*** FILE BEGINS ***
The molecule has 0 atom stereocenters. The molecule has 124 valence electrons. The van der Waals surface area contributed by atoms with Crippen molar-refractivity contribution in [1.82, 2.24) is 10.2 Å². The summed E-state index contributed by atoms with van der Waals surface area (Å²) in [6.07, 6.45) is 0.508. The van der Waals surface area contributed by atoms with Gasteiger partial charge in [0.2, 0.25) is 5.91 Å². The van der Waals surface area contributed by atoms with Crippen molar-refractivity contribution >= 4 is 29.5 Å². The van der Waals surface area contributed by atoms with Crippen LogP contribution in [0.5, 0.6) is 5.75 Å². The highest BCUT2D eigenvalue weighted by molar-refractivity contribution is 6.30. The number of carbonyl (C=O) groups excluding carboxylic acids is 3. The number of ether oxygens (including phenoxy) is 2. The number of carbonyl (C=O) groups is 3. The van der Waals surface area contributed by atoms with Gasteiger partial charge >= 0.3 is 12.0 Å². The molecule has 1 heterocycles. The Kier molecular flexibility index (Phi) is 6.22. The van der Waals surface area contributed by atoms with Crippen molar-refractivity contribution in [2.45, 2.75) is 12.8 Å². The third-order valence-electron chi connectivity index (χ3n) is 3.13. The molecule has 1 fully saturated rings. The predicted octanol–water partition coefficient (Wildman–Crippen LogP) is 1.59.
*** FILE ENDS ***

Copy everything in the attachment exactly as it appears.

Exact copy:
The molecule has 0 atom stereocenters. The molecule has 124 valence electrons. The van der Waals surface area contributed by atoms with Crippen molar-refractivity contribution in [1.82, 2.24) is 10.2 Å². The summed E-state index contributed by atoms with van der Waals surface area (Å²) in [6.07, 6.45) is 0.508. The van der Waals surface area contributed by atoms with Gasteiger partial charge in [0.2, 0.25) is 5.91 Å². The van der Waals surface area contributed by atoms with Crippen molar-refractivity contribution >= 4 is 29.5 Å². The van der Waals surface area contributed by atoms with Crippen LogP contribution in [0.5, 0.6) is 5.75 Å². The highest BCUT2D eigenvalue weighted by molar-refractivity contribution is 6.30. The number of carbonyl (C=O) groups excluding carboxylic acids is 3. The number of ether oxygens (including phenoxy) is 2. The number of carbonyl (C=O) groups is 3. The van der Waals surface area contributed by atoms with Gasteiger partial charge >= 0.3 is 12.0 Å². The molecule has 1 heterocycles. The Kier molecular flexibility index (Phi) is 6.22. The van der Waals surface area contributed by atoms with Crippen molar-refractivity contribution in [2.45, 2.75) is 12.8 Å². The third-order valence-electron chi connectivity index (χ3n) is 3.13. The molecule has 1 fully saturated rings. The predicted octanol–water partition coefficient (Wildman–Crippen LogP) is 1.59.